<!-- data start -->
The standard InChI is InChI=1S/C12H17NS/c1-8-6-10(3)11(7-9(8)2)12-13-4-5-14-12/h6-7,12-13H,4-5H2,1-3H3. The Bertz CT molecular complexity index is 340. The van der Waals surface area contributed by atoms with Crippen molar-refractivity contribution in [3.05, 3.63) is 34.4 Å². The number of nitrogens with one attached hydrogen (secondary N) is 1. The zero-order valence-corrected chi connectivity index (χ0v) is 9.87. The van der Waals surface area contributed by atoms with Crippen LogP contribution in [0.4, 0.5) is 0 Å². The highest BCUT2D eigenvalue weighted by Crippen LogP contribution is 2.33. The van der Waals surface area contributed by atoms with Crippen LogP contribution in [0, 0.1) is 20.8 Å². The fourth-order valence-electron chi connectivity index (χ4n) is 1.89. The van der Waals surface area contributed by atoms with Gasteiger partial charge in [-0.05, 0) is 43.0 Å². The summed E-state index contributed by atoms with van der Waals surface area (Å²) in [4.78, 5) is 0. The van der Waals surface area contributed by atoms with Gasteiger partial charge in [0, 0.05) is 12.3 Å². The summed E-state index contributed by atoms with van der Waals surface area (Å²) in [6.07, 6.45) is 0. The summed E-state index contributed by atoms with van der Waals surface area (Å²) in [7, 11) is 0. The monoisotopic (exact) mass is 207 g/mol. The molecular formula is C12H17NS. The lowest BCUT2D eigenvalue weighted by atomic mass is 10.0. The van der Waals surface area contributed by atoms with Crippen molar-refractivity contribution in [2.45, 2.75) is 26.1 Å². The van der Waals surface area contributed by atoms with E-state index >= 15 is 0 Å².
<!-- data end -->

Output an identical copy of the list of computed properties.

The standard InChI is InChI=1S/C12H17NS/c1-8-6-10(3)11(7-9(8)2)12-13-4-5-14-12/h6-7,12-13H,4-5H2,1-3H3. The Bertz CT molecular complexity index is 340. The van der Waals surface area contributed by atoms with Crippen molar-refractivity contribution in [3.05, 3.63) is 34.4 Å². The number of nitrogens with one attached hydrogen (secondary N) is 1. The zero-order valence-corrected chi connectivity index (χ0v) is 9.87. The van der Waals surface area contributed by atoms with Crippen LogP contribution in [0.4, 0.5) is 0 Å². The highest BCUT2D eigenvalue weighted by Crippen LogP contribution is 2.33. The van der Waals surface area contributed by atoms with Crippen LogP contribution in [0, 0.1) is 20.8 Å². The fourth-order valence-electron chi connectivity index (χ4n) is 1.89. The van der Waals surface area contributed by atoms with Gasteiger partial charge in [-0.05, 0) is 43.0 Å². The summed E-state index contributed by atoms with van der Waals surface area (Å²) in [4.78, 5) is 0. The van der Waals surface area contributed by atoms with Gasteiger partial charge in [0, 0.05) is 12.3 Å². The summed E-state index contributed by atoms with van der Waals surface area (Å²) in [6.07, 6.45) is 0. The summed E-state index contributed by atoms with van der Waals surface area (Å²) in [7, 11) is 0. The monoisotopic (exact) mass is 207 g/mol. The molecular formula is C12H17NS. The lowest BCUT2D eigenvalue weighted by atomic mass is 10.0. The van der Waals surface area contributed by atoms with Crippen molar-refractivity contribution in [2.45, 2.75) is 26.1 Å². The van der Waals surface area contributed by atoms with E-state index >= 15 is 0 Å².